I can’t begin this month’s piece without mentioning the weather... It has been awful seeing people’s forage swept away, livestock stranded and homes, yards, and fields completely flooded, what a horrendously wet autumn it has been.

Although we are far from being the wettest place in Scotland, we have had much more than our average rainfall for this time of year with 84mm of rain in September, followed by 161mm in October. This has made drilling winter wheat extremely challenging, and there was no way our trailed drill was going to manage to travel on saturated ground.

Instead, we got a friend to drill it using our tractor but with his 3m mounted drill. Unfortunately, there were 15 acres out of a 25-acre field that was just too wet to drill a fortnight ago and will be considerably wetter now. Instead, this part of the field will likely go into spring barley next year, unless something drastic happens with the weather in the next fortnight which looking at the forecast, seems unlikely.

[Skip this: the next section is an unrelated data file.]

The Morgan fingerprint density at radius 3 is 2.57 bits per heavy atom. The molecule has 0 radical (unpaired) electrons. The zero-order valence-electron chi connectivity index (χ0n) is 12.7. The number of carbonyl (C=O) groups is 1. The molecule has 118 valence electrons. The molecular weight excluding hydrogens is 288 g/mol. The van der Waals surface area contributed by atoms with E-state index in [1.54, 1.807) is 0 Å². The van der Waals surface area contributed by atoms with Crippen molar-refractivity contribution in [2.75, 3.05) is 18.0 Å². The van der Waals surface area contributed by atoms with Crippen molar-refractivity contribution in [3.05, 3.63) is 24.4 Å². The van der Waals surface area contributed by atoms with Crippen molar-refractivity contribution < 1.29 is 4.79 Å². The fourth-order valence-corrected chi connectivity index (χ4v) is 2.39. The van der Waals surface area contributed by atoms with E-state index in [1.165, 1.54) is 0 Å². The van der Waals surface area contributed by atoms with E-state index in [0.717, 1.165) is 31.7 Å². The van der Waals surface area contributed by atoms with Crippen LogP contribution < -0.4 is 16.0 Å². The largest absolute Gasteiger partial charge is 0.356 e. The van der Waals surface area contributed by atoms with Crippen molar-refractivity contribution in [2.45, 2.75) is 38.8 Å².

By not using our combination drill, the wheat was drilled on its own and without the DAP fertiliser we had purchased, which is still sitting in the shed. We will spin this fertiliser in early spring whenever conditions allow helping improve root development.

The wet weather also meant we were unable to get the pre-em herbicide applied, so it is also sitting in the shed. Spring weed control options will be more expensive and less effective against some weeds. The excessive rainfall has also put a halt to us getting a start on strawing down carrots. Dad has tried three times over the past week to make a start but on all occasions has ended up bogged down to various degrees. We will just have to try and be patient and wait for the ground to dry out somewhat.

Ewe numbers are up 60 on the year, with the flock of 330 breeding females having all been fluked, bolused, and shifted into their groups ready for tups going out on October 31. Lambing will therefore hopefully be kicking off around March 26, 2024, which will come around so quickly, as it always does.

We are hopefully all organised for lambers having used ‘The Lambing Club’ Facebook page to post an advert, to which we got lots of replies from people of varying levels of experience, deciding to go with two experienced people who had good references in the end.

I have also bought Mam a set of knee pads from a garden centre to see if this helps alleviate her lambing induced knee pain which plagues her for weeks after lambing every year, she didn’t seem too impressed with them and said her not enter the lambing shed would be a better solution!